Reflecting on the Need for the World’s Recommitment to Recovering the Chibok Girlsby Representative Sheila Jackson Lee
Posted on 2015-12-18
in the house of representatives
Friday, December 18, 2015
Ms. JACKSON LEE. Mr. Speaker, I ask unanimous consent to address the
House for one minute and to revise and extend my remarks.
Today is the last day that the House will be in session this year and it is imperative that we pause for a moment before we depart to our various homes to reflect on the fact that 612 days have passed since the Chibok girls were kidnapped from their dormitories in the middle of night.
To keep these girls on our minds, all of us here in Congress have worn red every Wednesday to signal the urgency of rescuing, recovering and reintegrating these young women back into the arms of their parents.
I have met with the Nigerian President and was part of a delegation to Nigeria to engage local leaders, activists, businesses and families of the kidnapped girls on strategies for recovering and reintegrating the Chibok girls and many others who have been kidnapped.
These girls are not throwaways and the world cannot and should not forget them.
We must continue to press on in our concerted efforts to assure these daughters of the world that we still care, that we are committed to bringing them back home and will work to reintegrate them back into our community with open arms.
As founder and Co-Chair of the Caucus on Nigeria and Co-Chair of the Congressional Children's Caucus, the rescue, return and reintegration of the kidnapped Chibok girls continue to be my top priority.
I believe that with our commitment, just as the Aboke girls were recovered after being kidnapped in Northern Uganda by the Lord's Resistance Army, the Chibok girls will be rescued, returned home and reintegrated back into the human family.
This is why I have introduced H. Res. 528, legislation that enjoyed bipartisan support of my colleagues including Representatives Chu of California, Lee of California, Dold of Illinois, Hahn of California, Kelly of Illinois, Fudge of Ohio, Watson-Coleman of New Jersey, Sewell of Alabama, Brown of Florida, Thompson of Mississippi and my good friend Ms. Wilson of Florida.
[[Page E1837]] My resolution seeks to create a Victims of Terror Protection Fund for the protection of the Chibok girls when they return home as well as provision of much needed support for them and other displaced refugees, migrants and victims of Boko Haram's terror in the region.
The Chibok girls have the fundamental human right to freedom of movement, to education and to the full realization of their human potential.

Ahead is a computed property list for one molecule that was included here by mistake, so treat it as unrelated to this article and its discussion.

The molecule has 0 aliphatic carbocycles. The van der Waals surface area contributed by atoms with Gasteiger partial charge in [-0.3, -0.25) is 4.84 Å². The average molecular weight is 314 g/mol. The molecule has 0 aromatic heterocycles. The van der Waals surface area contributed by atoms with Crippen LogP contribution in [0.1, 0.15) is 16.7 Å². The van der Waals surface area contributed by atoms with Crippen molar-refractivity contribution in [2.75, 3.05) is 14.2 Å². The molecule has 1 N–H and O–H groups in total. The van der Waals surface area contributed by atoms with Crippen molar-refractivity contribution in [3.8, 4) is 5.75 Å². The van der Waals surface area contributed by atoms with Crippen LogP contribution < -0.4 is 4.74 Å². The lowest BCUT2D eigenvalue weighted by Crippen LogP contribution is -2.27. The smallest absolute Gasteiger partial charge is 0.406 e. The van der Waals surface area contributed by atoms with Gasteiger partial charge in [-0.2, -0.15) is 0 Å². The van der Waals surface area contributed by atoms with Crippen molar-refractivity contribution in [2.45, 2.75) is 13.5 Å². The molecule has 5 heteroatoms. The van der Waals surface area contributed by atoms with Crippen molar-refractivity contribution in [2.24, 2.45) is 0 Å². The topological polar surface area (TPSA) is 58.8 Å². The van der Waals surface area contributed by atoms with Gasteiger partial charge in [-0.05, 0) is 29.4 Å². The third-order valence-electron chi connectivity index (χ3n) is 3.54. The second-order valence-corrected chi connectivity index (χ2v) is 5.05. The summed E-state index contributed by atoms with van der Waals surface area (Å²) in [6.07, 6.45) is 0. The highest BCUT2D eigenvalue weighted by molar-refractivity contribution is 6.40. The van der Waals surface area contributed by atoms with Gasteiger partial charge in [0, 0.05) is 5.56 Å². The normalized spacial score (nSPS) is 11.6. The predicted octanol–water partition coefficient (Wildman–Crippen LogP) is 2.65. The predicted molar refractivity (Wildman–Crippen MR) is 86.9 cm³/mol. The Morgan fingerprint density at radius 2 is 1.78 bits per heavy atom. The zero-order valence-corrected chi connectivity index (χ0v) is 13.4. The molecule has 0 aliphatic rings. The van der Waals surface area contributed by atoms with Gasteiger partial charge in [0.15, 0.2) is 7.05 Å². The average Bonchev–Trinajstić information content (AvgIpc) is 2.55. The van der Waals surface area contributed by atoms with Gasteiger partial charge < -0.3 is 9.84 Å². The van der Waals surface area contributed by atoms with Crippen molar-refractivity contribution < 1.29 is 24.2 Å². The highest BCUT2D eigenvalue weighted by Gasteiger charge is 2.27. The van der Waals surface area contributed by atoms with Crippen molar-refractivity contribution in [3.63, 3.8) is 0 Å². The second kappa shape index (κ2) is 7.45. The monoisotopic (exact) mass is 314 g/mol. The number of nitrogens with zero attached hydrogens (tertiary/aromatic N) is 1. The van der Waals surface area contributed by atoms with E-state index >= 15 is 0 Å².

Last week, in our celebrations of the United Nations Human Rights Day, the global community rededicated itself to the key International Covenants on Human Rights: the International Covenant on Economic, Social and Cultural Rights and the International Covenant on Civil and Political Rights, Covenants that serve as the bedrock of the International Bill of Rights: protecting the rights of all human beings.
Indeed, we must continue to always fight for the freedoms of the least among us whether those for whom we fight are out of sight such as the kidnapped teenage girls from a boarding school in Chibok or educated medical doctors fleeing violent extremism in Syria.
The bottom line is that our obligations in the human family must revolve around and be grounded in our conviction and commitment to the rights to freedom of movement, freedom of speech, freedom of worship, freedom from want, and the freedom from fear or terrorism, among others.
We must remain steadfast in guaranteeing these fundamental freedoms and protect the human rights of all to achieve peace and prosperity in our world.
When they were kidnapped, the Chibok girls were 11, 12, 13, 14, 15, 16 and 17 year olds who are now turning 12, 13, 14, 15, 16, 17 and 18-- living out the formative years of their lives in captivity in the claws of thugs.
Our silence is a waste of time and this is why we must keep speaking, keep tweeting, keep seeking to recover our daughters.
This cannot be the fate or the end of the story of their lives.
We must not and cannot forget Blessing Abana, Deborah Abari, Rebecca Mallum, Naomi Luka, Esther Markus, Zara Ishaku, Ruth Joshua, Grace Paul, Rebecca Luka and the others.
Chibok girls, daughters of the world, this holiday season, you remain in our thoughts and prayers.
Notwithstanding your captivity, let me assure you that your spirits, souls and bodies are sacred to us, no matter what attacks the enemies of peace may have perpetrated upon you.
Like your sister from Pakistan, Malala, who was shot in the head for seeking her education and who continues to fight for your recovery, your best days are ahead because we know that when you girls thrive our world thrives.
This is why we are counting on you to keep holding on and be assured that help is on the way.